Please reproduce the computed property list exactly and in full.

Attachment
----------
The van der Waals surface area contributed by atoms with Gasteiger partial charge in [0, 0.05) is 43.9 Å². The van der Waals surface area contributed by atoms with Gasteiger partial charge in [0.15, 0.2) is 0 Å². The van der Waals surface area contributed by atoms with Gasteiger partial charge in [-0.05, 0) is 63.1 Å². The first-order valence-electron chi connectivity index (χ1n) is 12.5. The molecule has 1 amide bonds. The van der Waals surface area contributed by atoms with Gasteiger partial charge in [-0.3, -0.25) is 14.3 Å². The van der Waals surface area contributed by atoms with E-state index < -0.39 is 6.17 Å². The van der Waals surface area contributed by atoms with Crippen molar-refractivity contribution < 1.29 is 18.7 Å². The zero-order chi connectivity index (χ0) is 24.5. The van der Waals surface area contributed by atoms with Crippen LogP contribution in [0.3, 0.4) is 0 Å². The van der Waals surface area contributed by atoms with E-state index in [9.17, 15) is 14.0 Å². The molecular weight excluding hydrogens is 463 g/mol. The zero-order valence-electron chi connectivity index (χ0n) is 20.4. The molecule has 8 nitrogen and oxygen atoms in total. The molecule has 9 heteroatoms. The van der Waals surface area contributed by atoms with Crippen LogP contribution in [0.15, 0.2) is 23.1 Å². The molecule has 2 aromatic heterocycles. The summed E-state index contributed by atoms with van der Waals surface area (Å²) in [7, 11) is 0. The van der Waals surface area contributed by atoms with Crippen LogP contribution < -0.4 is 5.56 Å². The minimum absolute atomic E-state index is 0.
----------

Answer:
The van der Waals surface area contributed by atoms with Gasteiger partial charge in [0, 0.05) is 43.9 Å². The van der Waals surface area contributed by atoms with Gasteiger partial charge in [0.15, 0.2) is 0 Å². The van der Waals surface area contributed by atoms with Gasteiger partial charge in [-0.05, 0) is 63.1 Å². The first-order valence-electron chi connectivity index (χ1n) is 12.5. The molecule has 1 amide bonds. The van der Waals surface area contributed by atoms with Gasteiger partial charge in [-0.3, -0.25) is 14.3 Å². The van der Waals surface area contributed by atoms with E-state index < -0.39 is 6.17 Å². The van der Waals surface area contributed by atoms with Crippen molar-refractivity contribution < 1.29 is 18.7 Å². The zero-order chi connectivity index (χ0) is 24.5. The van der Waals surface area contributed by atoms with Crippen LogP contribution in [0.3, 0.4) is 0 Å². The van der Waals surface area contributed by atoms with E-state index in [9.17, 15) is 14.0 Å². The molecular weight excluding hydrogens is 463 g/mol. The zero-order valence-electron chi connectivity index (χ0n) is 20.4. The molecule has 8 nitrogen and oxygen atoms in total. The molecule has 9 heteroatoms. The van der Waals surface area contributed by atoms with Crippen LogP contribution in [0.15, 0.2) is 23.1 Å². The molecule has 2 aromatic heterocycles. The summed E-state index contributed by atoms with van der Waals surface area (Å²) in [7, 11) is 0. The van der Waals surface area contributed by atoms with Crippen LogP contribution < -0.4 is 5.56 Å². The minimum absolute atomic E-state index is 0.